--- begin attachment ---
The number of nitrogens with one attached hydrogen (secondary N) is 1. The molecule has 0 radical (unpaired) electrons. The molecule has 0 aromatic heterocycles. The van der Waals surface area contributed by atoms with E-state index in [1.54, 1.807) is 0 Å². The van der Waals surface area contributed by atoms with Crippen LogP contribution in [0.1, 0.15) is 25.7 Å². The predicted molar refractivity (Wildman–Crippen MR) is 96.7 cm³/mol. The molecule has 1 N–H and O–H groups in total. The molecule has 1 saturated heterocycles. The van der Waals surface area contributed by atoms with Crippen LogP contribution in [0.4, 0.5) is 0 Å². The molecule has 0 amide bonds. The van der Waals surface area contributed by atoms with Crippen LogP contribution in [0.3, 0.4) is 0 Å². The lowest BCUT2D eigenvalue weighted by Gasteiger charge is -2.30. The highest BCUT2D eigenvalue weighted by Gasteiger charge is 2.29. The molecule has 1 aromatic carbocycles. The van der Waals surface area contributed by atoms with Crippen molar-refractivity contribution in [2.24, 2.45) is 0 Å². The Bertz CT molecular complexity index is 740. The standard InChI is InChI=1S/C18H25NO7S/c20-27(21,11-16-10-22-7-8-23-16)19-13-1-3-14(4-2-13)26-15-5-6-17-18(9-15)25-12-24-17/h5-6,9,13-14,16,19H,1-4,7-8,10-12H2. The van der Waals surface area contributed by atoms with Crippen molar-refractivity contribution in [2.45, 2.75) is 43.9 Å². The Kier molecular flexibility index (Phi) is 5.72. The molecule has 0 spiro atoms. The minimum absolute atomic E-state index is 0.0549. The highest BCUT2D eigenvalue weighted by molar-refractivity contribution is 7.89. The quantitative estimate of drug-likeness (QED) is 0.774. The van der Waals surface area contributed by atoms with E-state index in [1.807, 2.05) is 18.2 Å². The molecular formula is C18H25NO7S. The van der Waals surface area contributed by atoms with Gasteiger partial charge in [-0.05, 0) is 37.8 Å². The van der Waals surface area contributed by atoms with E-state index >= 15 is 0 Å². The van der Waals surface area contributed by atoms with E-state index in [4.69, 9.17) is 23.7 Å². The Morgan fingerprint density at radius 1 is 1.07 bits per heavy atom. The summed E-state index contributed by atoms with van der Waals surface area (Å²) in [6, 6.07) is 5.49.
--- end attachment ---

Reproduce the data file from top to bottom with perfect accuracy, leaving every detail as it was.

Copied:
The number of nitrogens with one attached hydrogen (secondary N) is 1. The molecule has 0 radical (unpaired) electrons. The molecule has 0 aromatic heterocycles. The van der Waals surface area contributed by atoms with E-state index in [1.54, 1.807) is 0 Å². The van der Waals surface area contributed by atoms with Crippen LogP contribution in [0.1, 0.15) is 25.7 Å². The predicted molar refractivity (Wildman–Crippen MR) is 96.7 cm³/mol. The molecule has 1 N–H and O–H groups in total. The molecule has 1 saturated heterocycles. The van der Waals surface area contributed by atoms with Crippen LogP contribution in [0.4, 0.5) is 0 Å². The molecule has 0 amide bonds. The van der Waals surface area contributed by atoms with Crippen LogP contribution in [0.3, 0.4) is 0 Å². The lowest BCUT2D eigenvalue weighted by Gasteiger charge is -2.30. The highest BCUT2D eigenvalue weighted by Gasteiger charge is 2.29. The molecule has 1 aromatic carbocycles. The van der Waals surface area contributed by atoms with Crippen molar-refractivity contribution in [2.24, 2.45) is 0 Å². The Bertz CT molecular complexity index is 740. The standard InChI is InChI=1S/C18H25NO7S/c20-27(21,11-16-10-22-7-8-23-16)19-13-1-3-14(4-2-13)26-15-5-6-17-18(9-15)25-12-24-17/h5-6,9,13-14,16,19H,1-4,7-8,10-12H2. The van der Waals surface area contributed by atoms with Crippen molar-refractivity contribution in [2.45, 2.75) is 43.9 Å². The Kier molecular flexibility index (Phi) is 5.72. The molecule has 0 spiro atoms. The minimum absolute atomic E-state index is 0.0549. The highest BCUT2D eigenvalue weighted by molar-refractivity contribution is 7.89. The quantitative estimate of drug-likeness (QED) is 0.774. The van der Waals surface area contributed by atoms with E-state index in [1.807, 2.05) is 18.2 Å². The molecular formula is C18H25NO7S. The van der Waals surface area contributed by atoms with Gasteiger partial charge in [-0.05, 0) is 37.8 Å². The van der Waals surface area contributed by atoms with E-state index >= 15 is 0 Å². The van der Waals surface area contributed by atoms with E-state index in [4.69, 9.17) is 23.7 Å². The Morgan fingerprint density at radius 1 is 1.07 bits per heavy atom. The summed E-state index contributed by atoms with van der Waals surface area (Å²) in [6, 6.07) is 5.49.